March 23, 2011

Song Review: Thurston Moore's "Benediction"

Noise rock luminary, Thurston Moore, is known foremost as the frontman for Sonic Youth, closely followed by his many, many experimental jaunts and finally, every once in a blue moon -- a proper solo artist. When the latter identity rejoins the music world, it's always interesting to see what facet of sound Moore embraces. The indie godfather teamed up with longtime friend and fellow alternative posterboy, Beck, to produce what we're assuming is his most polished and quietest effort to date, Demolished Thoughts. The first track, "Benediction," is evidence of that as it's the LP's fragile acoustic opener. If you've paid attention to Beck's recent work (2002's Serge Gainsbourg-inspired Sea Change, for instance, or producing Gainsbourg's daughter, Charlotte's 2010 album, IRM,) you've realized Mr. Hansen has a knack for decomposing noise into something equally complex and melodic. "Benediction" is just that: Somber with a slight hint of misplaced happiness as Moore's vocals glide their way through in slow motion, like it's soundtracking the pivotal scene from any Wes Anderson or Noah Baumbach film where the main character nearly takes his or her life. As advertised, it truly is both "beautiful and brooding." The addition of Samara Lubelski's violin and the small touch of drums fading in at the 3:30 mark directs the track away from being too monochromatic. As naked as "Benediction" may sound, producer Beck ensures the beauty doesn't outshine the detail -- A happy medium of sorts for Thurston Moore's noisy coat of arms.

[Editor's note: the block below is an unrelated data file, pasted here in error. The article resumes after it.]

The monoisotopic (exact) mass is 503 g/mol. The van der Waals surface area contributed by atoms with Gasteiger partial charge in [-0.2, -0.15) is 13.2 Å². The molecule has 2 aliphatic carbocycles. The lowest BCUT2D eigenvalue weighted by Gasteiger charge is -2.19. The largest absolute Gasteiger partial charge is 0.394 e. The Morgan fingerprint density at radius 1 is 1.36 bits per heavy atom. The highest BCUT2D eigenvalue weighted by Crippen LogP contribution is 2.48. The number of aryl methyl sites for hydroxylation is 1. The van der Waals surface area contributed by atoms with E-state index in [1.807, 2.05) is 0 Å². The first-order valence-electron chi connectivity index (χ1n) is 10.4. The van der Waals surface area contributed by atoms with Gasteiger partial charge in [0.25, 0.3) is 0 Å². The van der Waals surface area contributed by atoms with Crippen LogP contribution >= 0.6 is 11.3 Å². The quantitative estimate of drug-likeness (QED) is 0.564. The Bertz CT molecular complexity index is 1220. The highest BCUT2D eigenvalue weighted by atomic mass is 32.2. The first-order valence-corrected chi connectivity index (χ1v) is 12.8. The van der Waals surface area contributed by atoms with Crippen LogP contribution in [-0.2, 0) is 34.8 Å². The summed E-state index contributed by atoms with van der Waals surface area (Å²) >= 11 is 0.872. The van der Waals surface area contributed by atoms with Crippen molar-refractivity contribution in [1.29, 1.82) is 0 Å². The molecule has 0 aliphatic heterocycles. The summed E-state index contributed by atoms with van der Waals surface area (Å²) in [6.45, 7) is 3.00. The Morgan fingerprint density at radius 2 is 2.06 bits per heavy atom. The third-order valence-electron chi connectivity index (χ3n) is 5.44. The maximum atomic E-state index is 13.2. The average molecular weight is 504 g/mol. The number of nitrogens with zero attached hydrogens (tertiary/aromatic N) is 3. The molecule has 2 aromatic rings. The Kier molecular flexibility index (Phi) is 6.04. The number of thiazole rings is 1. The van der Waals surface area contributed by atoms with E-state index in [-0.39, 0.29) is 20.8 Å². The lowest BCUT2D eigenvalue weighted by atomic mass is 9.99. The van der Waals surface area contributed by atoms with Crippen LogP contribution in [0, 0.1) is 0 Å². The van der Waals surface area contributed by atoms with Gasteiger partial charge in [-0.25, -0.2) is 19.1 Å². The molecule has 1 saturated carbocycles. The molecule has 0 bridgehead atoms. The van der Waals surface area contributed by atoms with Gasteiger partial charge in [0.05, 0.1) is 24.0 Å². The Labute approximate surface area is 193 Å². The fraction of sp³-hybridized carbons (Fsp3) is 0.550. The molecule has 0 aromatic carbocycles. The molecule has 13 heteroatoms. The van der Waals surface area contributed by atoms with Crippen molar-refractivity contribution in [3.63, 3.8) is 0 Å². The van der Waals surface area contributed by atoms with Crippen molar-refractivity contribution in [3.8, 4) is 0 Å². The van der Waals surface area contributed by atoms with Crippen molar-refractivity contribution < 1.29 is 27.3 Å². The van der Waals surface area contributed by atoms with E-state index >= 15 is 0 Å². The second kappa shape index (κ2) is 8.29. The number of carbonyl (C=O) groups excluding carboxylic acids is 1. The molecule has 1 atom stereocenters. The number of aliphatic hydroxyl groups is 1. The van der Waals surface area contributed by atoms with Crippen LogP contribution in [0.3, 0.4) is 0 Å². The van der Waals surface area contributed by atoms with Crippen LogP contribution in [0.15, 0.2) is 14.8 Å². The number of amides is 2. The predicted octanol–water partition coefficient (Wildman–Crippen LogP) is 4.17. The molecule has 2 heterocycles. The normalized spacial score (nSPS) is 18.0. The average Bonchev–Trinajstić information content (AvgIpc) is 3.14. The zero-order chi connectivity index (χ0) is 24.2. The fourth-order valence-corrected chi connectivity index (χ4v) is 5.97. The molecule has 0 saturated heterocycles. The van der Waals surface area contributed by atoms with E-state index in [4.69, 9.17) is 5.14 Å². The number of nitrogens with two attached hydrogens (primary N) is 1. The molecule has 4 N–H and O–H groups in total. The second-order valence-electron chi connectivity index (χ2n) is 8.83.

Thurston Moore – “Benediction”

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